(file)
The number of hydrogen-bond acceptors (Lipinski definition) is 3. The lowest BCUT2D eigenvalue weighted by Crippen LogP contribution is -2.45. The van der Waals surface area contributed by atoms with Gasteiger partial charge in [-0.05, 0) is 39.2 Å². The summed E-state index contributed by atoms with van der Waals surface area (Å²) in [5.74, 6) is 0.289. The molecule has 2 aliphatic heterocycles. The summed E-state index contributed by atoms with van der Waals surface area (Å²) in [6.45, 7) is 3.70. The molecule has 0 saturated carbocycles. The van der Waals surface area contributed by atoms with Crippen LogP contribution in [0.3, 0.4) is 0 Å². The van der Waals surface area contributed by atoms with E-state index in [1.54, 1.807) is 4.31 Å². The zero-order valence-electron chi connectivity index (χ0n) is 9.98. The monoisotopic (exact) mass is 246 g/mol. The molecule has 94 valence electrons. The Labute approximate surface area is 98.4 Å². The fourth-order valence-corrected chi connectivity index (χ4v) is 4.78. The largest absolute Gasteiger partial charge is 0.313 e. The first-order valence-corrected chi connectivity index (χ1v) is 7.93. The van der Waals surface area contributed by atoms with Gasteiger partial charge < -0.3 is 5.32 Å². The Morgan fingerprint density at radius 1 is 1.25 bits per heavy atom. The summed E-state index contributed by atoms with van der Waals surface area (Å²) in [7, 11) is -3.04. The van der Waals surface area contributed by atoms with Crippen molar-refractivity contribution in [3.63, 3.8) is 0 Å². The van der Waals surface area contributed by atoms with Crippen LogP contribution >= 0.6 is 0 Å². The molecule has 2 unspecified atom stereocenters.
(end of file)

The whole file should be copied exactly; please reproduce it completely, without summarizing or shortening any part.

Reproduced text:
The number of hydrogen-bond acceptors (Lipinski definition) is 3. The lowest BCUT2D eigenvalue weighted by Crippen LogP contribution is -2.45. The van der Waals surface area contributed by atoms with Gasteiger partial charge in [-0.05, 0) is 39.2 Å². The summed E-state index contributed by atoms with van der Waals surface area (Å²) in [5.74, 6) is 0.289. The molecule has 2 aliphatic heterocycles. The summed E-state index contributed by atoms with van der Waals surface area (Å²) in [6.45, 7) is 3.70. The molecule has 0 saturated carbocycles. The van der Waals surface area contributed by atoms with Crippen LogP contribution in [0.3, 0.4) is 0 Å². The van der Waals surface area contributed by atoms with E-state index in [1.54, 1.807) is 4.31 Å². The zero-order valence-electron chi connectivity index (χ0n) is 9.98. The monoisotopic (exact) mass is 246 g/mol. The molecule has 94 valence electrons. The Labute approximate surface area is 98.4 Å². The fourth-order valence-corrected chi connectivity index (χ4v) is 4.78. The largest absolute Gasteiger partial charge is 0.313 e. The first-order valence-corrected chi connectivity index (χ1v) is 7.93. The van der Waals surface area contributed by atoms with Gasteiger partial charge < -0.3 is 5.32 Å². The Morgan fingerprint density at radius 1 is 1.25 bits per heavy atom. The summed E-state index contributed by atoms with van der Waals surface area (Å²) in [7, 11) is -3.04. The van der Waals surface area contributed by atoms with Crippen molar-refractivity contribution in [3.63, 3.8) is 0 Å². The van der Waals surface area contributed by atoms with Crippen LogP contribution >= 0.6 is 0 Å². The molecule has 2 unspecified atom stereocenters.